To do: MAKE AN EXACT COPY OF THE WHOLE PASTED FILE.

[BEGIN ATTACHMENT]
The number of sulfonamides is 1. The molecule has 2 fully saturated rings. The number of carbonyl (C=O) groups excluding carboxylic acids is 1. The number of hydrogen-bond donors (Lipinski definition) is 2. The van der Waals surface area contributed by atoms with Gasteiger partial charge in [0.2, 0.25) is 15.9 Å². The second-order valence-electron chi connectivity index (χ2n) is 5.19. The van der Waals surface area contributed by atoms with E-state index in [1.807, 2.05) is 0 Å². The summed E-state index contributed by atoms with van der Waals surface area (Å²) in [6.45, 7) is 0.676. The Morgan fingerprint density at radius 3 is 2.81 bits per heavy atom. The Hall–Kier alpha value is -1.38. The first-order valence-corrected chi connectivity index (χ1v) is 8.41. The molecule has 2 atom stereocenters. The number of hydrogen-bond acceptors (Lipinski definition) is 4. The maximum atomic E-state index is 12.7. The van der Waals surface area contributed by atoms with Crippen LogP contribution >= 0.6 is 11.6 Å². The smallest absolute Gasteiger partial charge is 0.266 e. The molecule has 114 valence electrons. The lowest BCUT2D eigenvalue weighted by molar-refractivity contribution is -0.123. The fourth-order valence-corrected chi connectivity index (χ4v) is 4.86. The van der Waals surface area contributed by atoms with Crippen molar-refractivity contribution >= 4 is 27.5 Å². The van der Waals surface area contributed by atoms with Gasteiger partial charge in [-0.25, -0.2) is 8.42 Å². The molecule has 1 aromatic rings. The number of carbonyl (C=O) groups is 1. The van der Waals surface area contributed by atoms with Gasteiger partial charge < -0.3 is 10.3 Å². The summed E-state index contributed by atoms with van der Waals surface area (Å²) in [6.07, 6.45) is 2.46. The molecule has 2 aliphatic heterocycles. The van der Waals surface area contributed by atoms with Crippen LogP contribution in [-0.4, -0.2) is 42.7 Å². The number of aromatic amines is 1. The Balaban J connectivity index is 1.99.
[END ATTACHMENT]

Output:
The number of sulfonamides is 1. The molecule has 2 fully saturated rings. The number of carbonyl (C=O) groups excluding carboxylic acids is 1. The number of hydrogen-bond donors (Lipinski definition) is 2. The van der Waals surface area contributed by atoms with Gasteiger partial charge in [0.2, 0.25) is 15.9 Å². The second-order valence-electron chi connectivity index (χ2n) is 5.19. The van der Waals surface area contributed by atoms with E-state index in [1.807, 2.05) is 0 Å². The summed E-state index contributed by atoms with van der Waals surface area (Å²) in [6.45, 7) is 0.676. The Morgan fingerprint density at radius 3 is 2.81 bits per heavy atom. The Hall–Kier alpha value is -1.38. The first-order valence-corrected chi connectivity index (χ1v) is 8.41. The molecule has 2 atom stereocenters. The number of hydrogen-bond acceptors (Lipinski definition) is 4. The maximum atomic E-state index is 12.7. The van der Waals surface area contributed by atoms with Crippen LogP contribution >= 0.6 is 11.6 Å². The smallest absolute Gasteiger partial charge is 0.266 e. The molecule has 114 valence electrons. The lowest BCUT2D eigenvalue weighted by molar-refractivity contribution is -0.123. The fourth-order valence-corrected chi connectivity index (χ4v) is 4.86. The van der Waals surface area contributed by atoms with Crippen molar-refractivity contribution >= 4 is 27.5 Å². The van der Waals surface area contributed by atoms with Gasteiger partial charge in [-0.25, -0.2) is 8.42 Å². The molecule has 1 aromatic rings. The number of carbonyl (C=O) groups is 1. The van der Waals surface area contributed by atoms with Gasteiger partial charge < -0.3 is 10.3 Å². The summed E-state index contributed by atoms with van der Waals surface area (Å²) in [6.07, 6.45) is 2.46. The molecule has 2 aliphatic heterocycles. The van der Waals surface area contributed by atoms with Crippen LogP contribution in [-0.4, -0.2) is 42.7 Å². The number of aromatic amines is 1. The Balaban J connectivity index is 1.99.